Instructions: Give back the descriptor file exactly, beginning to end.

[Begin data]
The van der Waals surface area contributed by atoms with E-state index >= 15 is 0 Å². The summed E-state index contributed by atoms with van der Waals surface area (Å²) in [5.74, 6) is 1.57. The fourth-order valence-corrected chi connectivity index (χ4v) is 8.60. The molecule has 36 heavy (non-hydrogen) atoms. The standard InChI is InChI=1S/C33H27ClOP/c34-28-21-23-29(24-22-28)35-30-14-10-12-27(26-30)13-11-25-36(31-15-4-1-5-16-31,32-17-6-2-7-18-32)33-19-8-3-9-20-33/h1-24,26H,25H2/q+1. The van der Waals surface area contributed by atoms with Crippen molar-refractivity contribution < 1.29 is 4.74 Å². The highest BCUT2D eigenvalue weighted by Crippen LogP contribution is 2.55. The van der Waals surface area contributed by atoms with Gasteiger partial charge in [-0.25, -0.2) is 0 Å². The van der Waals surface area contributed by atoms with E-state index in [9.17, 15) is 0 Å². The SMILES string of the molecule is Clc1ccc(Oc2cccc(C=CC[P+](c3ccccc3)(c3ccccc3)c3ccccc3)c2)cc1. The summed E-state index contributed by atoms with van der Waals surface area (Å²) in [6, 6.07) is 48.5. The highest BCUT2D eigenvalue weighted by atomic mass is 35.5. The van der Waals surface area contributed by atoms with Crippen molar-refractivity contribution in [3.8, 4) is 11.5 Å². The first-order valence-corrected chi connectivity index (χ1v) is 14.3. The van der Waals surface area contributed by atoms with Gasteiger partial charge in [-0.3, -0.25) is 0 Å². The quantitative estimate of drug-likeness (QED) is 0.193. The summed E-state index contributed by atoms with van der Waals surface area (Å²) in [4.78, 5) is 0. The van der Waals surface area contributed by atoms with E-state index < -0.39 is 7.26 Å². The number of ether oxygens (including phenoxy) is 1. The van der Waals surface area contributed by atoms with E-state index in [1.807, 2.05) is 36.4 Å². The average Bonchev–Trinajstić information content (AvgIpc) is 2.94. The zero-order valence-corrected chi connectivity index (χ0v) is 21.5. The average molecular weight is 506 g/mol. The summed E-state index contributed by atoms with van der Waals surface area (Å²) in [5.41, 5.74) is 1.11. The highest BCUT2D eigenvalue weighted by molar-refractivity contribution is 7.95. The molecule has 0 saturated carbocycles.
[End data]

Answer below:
The van der Waals surface area contributed by atoms with E-state index >= 15 is 0 Å². The summed E-state index contributed by atoms with van der Waals surface area (Å²) in [5.74, 6) is 1.57. The fourth-order valence-corrected chi connectivity index (χ4v) is 8.60. The molecule has 36 heavy (non-hydrogen) atoms. The standard InChI is InChI=1S/C33H27ClOP/c34-28-21-23-29(24-22-28)35-30-14-10-12-27(26-30)13-11-25-36(31-15-4-1-5-16-31,32-17-6-2-7-18-32)33-19-8-3-9-20-33/h1-24,26H,25H2/q+1. The van der Waals surface area contributed by atoms with Crippen molar-refractivity contribution < 1.29 is 4.74 Å². The highest BCUT2D eigenvalue weighted by Crippen LogP contribution is 2.55. The van der Waals surface area contributed by atoms with Gasteiger partial charge in [-0.25, -0.2) is 0 Å². The van der Waals surface area contributed by atoms with E-state index in [9.17, 15) is 0 Å². The SMILES string of the molecule is Clc1ccc(Oc2cccc(C=CC[P+](c3ccccc3)(c3ccccc3)c3ccccc3)c2)cc1. The summed E-state index contributed by atoms with van der Waals surface area (Å²) in [6, 6.07) is 48.5. The highest BCUT2D eigenvalue weighted by atomic mass is 35.5. The van der Waals surface area contributed by atoms with Crippen molar-refractivity contribution in [3.8, 4) is 11.5 Å². The first-order valence-corrected chi connectivity index (χ1v) is 14.3. The van der Waals surface area contributed by atoms with Gasteiger partial charge in [-0.3, -0.25) is 0 Å². The quantitative estimate of drug-likeness (QED) is 0.193. The summed E-state index contributed by atoms with van der Waals surface area (Å²) in [4.78, 5) is 0. The van der Waals surface area contributed by atoms with E-state index < -0.39 is 7.26 Å². The number of ether oxygens (including phenoxy) is 1. The van der Waals surface area contributed by atoms with E-state index in [1.807, 2.05) is 36.4 Å². The average Bonchev–Trinajstić information content (AvgIpc) is 2.94. The zero-order valence-corrected chi connectivity index (χ0v) is 21.5. The average molecular weight is 506 g/mol. The summed E-state index contributed by atoms with van der Waals surface area (Å²) in [5.41, 5.74) is 1.11. The highest BCUT2D eigenvalue weighted by molar-refractivity contribution is 7.95. The molecule has 0 saturated carbocycles.